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Chalice

  • Place of origin:

    France (made)

  • Date:

    ca. 1900 (made)

  • Artist/Maker:

    Unknown

  • Materials and Techniques:

    Silver, parcel gilt and enamel, garnets and amethysts

  • Credit Line:

    Lent by St. George's Roman Catholic Cathedral, Southwark

  • Museum number:

    LOAN:SOUTHWARK CATHEDRAL.2-2005

  • Gallery location:

    Sacred Silver & Stained Glass, Room 83, The Whiteley Galleries, case 4B

The chalice, typical of French ecclesiastical metalwork between 1820 and 1920, was used during the Mass to serve the consecrated wine. It is based on medieval prototypes but made by industrial methods. The filigree and enamel were therefore cheaper processes than they had been in the past, though they came in a limited range of colours.

Physical description

Silver, parcel gilt with circular enamel plaques of the Holy Family around the bowl and saints around the foot. Filigree decoration encases the bowl and foot. Compresssed spherical knot and stepped collet above the sexfoil foot. Decorated with semi precious jewels.

Place of Origin

France (made)

Date

ca. 1900 (made)

Artist/maker

Unknown

Materials and Techniques

Silver, parcel gilt and enamel, garnets and amethysts

Marks and inscriptions

French silver guarantee mark used between 1838 and 1938

Unidentified mark of C/V?

On foot engraved: " In Mem Joannis Butt et Jacobi Connelly ora pro eis".

Dimensions

Height: 26 cm, Diameter: 15.5 cm of base

Historical context note

The Gothic Revival
In the Victorian period a dramatic and profound change took place in religious life. Centred on a renewed interest in the Middle Ages, it affected the appearance of churches and how services were conducted. The influential architect A.W.N. Pugin promoted the Gothic as the true Christian style. Although Pugin was Catholic, his theory appealed to Anglicans of the Oxford Movement - radicals who hoped to restore pre-Reformation services to the Church of England.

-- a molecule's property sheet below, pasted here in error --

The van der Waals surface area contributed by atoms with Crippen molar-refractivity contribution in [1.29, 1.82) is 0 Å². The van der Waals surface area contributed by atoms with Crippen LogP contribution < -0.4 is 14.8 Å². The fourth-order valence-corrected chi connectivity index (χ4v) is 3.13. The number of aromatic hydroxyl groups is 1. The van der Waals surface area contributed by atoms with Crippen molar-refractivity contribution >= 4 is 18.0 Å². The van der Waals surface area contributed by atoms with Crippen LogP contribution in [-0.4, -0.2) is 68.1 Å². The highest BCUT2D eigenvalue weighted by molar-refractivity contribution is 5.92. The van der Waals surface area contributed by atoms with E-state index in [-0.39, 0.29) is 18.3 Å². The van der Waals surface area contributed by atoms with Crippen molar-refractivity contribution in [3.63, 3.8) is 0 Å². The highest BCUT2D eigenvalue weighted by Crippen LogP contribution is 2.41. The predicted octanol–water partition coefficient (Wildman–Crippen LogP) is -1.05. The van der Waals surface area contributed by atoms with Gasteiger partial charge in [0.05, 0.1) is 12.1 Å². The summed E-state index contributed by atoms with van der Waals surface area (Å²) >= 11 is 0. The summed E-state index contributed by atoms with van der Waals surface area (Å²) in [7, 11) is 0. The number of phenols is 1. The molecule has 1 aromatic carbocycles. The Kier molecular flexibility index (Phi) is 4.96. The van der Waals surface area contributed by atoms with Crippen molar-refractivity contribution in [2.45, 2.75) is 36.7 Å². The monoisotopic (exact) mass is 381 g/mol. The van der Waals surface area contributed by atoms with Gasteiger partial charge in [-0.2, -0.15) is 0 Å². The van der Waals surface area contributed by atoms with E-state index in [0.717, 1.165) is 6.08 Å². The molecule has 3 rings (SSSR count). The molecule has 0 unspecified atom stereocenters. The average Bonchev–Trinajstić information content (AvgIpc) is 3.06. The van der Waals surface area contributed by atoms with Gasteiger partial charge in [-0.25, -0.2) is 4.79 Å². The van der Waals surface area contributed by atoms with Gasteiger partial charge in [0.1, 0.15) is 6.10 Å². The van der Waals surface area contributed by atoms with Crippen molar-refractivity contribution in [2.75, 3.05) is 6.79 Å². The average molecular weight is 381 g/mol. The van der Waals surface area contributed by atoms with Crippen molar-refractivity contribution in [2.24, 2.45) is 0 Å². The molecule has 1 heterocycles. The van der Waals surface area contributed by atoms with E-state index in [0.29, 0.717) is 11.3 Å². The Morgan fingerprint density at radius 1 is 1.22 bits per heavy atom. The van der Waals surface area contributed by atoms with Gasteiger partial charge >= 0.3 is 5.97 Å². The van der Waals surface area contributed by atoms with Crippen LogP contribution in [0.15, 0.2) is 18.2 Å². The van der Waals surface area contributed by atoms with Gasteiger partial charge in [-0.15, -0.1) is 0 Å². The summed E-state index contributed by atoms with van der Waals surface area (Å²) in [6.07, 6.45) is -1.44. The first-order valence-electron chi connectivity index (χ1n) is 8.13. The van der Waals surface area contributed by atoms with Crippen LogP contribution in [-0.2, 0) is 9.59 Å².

The Cambridge Camden Society, founded in 1839, studied the past to identify the medieval architecture and furnishings that would be appropriate for the revived services. The society became an arbiter of style, offering an Anglicised version of the Gothic. By the 1870s some of the equipment normally found in Catholic worship, such as the ciborium, was appearing in Anglican churches.

It was not universally welcomed. Some observers found the incense, the altar cross and the emphasis on ritual scandalously 'Popish' or 'high church'.

The Gothic Revival in Europe
The Gothic revival in Europe owed more to nationalism than religious zeal. The completion of Cologne's medieval cathedral was an affirmation of German culture. In the Habsburg empire, Czechs and Hungarians similarly expressed national pride through Gothic architecture.

Champions of the Gothic claimed by the 1850s that the style was triumphant in Europe. But classical architecture remained a serious rival, even in church building. Much of the most important Gothic work was in church restoration. In Germany and France, goldsmiths like Franz Xaver Hellner supplied Gothic church furnishings.

Descriptive line

Chalice, silver, parcel-gilt, semi precious stones, made in France, about 1900

Labels and date

Chalice
The chalice, typical of French ecclesiastical metalwork between 1820 and 1920, was used during the Mass to serve the consecrated wine. It is based on medieval prototypes but made by industrial methods. The filigree and enamel were therefore cheaper processes than they had been in the past, though they came in a limited range of colours.

France, about 1900
Silver, partly gilded
Lent by St George's Roman Catholic Cathedral,
Southwark; given in memory of James Connelly
and Bishop Butt (died 1899) [22/11/2005]

Materials

Silver; Parcel gilt; Enamel; Semi-precious stone

Categories

Metalwork; Christianity; Religion

Collection

Metalwork Collection

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